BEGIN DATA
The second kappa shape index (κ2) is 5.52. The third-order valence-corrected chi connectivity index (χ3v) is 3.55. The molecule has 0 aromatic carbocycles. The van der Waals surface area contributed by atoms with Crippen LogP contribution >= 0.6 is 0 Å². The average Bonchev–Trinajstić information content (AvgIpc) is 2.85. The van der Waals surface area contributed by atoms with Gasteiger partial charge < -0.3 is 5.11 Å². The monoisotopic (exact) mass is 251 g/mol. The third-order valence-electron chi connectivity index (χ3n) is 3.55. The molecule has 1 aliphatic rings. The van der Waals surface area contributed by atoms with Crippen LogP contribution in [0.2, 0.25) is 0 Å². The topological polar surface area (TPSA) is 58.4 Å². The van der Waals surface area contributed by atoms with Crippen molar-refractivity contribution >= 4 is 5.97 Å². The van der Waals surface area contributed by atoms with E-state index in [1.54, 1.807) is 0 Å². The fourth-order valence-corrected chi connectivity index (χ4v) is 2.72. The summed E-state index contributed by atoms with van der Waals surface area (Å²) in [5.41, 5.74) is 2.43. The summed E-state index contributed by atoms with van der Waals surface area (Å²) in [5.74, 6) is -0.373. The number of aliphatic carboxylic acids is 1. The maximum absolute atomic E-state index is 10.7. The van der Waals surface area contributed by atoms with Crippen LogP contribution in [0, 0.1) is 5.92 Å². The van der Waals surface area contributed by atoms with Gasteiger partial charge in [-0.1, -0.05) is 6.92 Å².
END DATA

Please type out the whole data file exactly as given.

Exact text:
The second kappa shape index (κ2) is 5.52. The third-order valence-corrected chi connectivity index (χ3v) is 3.55. The molecule has 0 aromatic carbocycles. The van der Waals surface area contributed by atoms with Crippen LogP contribution >= 0.6 is 0 Å². The average Bonchev–Trinajstić information content (AvgIpc) is 2.85. The van der Waals surface area contributed by atoms with Gasteiger partial charge < -0.3 is 5.11 Å². The monoisotopic (exact) mass is 251 g/mol. The third-order valence-electron chi connectivity index (χ3n) is 3.55. The molecule has 1 aliphatic rings. The van der Waals surface area contributed by atoms with Crippen LogP contribution in [0.2, 0.25) is 0 Å². The topological polar surface area (TPSA) is 58.4 Å². The van der Waals surface area contributed by atoms with Crippen molar-refractivity contribution >= 4 is 5.97 Å². The van der Waals surface area contributed by atoms with E-state index in [1.54, 1.807) is 0 Å². The fourth-order valence-corrected chi connectivity index (χ4v) is 2.72. The summed E-state index contributed by atoms with van der Waals surface area (Å²) in [5.41, 5.74) is 2.43. The summed E-state index contributed by atoms with van der Waals surface area (Å²) in [5.74, 6) is -0.373. The number of aliphatic carboxylic acids is 1. The maximum absolute atomic E-state index is 10.7. The van der Waals surface area contributed by atoms with Crippen LogP contribution in [0, 0.1) is 5.92 Å². The van der Waals surface area contributed by atoms with Gasteiger partial charge in [-0.1, -0.05) is 6.92 Å².